A story of how water arrived at Kadinga Primary School
by Bruce Jameson – Field Operations Manager, Palms for Life Fund Swaziland
Some quick stats
# of students: 265 # of teachers: 8
# people benefiting from the project: ~60 or 70
Kadinga (meaning “Needy” in Siswati) is one of 120 schools selected by Palms for Life Fund for the implementation of the USAID-funded project. Since October 2010, the project has been bringing water to the participating schools, building or repairing latrines and promoting school gardens to support the school feeding schemes. A total of 40,000 children benefit from this project which also impacts the surrounding communities.
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Students walk to school from nearby communities and are fed one meal of “mealie meal and Beans” per day normally around 10am in the morning. The kitchen is pretty nice
and all cooking is done on a wood fire stove built into the building.
School First Impression
Located in a remote region of southern Swaziland. The road leading to the school is rutted and almost impassable in the wet season but generally accessible in the dry season by light delivery vehicles. Poor and in urgent need of assistance. Many buildings are in an unsatisfactory state of repair with only one semi-completed new building being constructed by the parents.
Palms for Life Fund carried out a baseline survey in the school on 27th April 2012. The object of the survey was to establish the current status of the school drinking water supply, the condition of the student toilets and finally, to assess the feasibility of a garden project so students could grow vegetables for cooking as part of the school feeding scheme.
The school had no reliable and sustainable water supply. Water was either trucked in once a week from Mankayane, a nearby town, or the students were forced to collect water by buckets from a nearby polluted river. Much washing of cloths takes place up stream which renders the water unhealthy for the children.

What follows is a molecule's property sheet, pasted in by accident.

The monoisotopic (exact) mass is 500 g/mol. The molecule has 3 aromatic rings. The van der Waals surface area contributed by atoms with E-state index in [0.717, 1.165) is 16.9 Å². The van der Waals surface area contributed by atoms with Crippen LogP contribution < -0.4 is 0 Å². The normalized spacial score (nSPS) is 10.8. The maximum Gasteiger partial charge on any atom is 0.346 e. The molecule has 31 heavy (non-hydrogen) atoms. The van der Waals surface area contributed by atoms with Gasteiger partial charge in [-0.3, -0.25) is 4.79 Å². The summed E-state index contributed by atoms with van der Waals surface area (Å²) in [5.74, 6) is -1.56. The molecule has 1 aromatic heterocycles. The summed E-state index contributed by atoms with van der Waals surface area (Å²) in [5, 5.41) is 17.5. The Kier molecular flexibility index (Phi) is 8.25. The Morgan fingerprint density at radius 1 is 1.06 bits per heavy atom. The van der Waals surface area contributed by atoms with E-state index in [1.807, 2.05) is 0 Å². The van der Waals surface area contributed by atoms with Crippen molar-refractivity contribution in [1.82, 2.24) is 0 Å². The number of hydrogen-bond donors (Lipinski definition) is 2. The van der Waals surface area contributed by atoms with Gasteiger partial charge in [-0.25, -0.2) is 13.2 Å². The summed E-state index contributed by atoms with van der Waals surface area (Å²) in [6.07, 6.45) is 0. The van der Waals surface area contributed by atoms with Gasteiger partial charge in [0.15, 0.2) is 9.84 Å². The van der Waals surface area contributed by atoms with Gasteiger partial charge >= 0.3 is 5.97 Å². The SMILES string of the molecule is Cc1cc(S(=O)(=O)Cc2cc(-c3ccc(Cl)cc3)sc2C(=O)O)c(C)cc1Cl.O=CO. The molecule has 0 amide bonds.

In addition to the river supply, there was a hand pump in the school which pumped brown murky water which was again unhealthy for human consumption.
A number of rain water harvesting systems existed which were in a fairly reasonable state of repair. However they were in need of rehabilitation to bring them up the scratch. Water was being captured in many of the tanks.
The Palms for Life project team decided to look for an alternative and went to assess the situation at a nearby mountain source approximately 2.5 kilometers away from the school.
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The team concluded that there was only one water source to choose from which would supply the school with water all year round. Even in the driest season, this mountain stream flowed strongly, as was largely documented by the community living in the area.
The community and school committee met with the Palms for life field team. The community would dig the trench of approximately 2.5 kilometers to a depth of 600 mm and would assist the Palms for Life builders in the construction of the water storage tank stand, on the mountain above the school.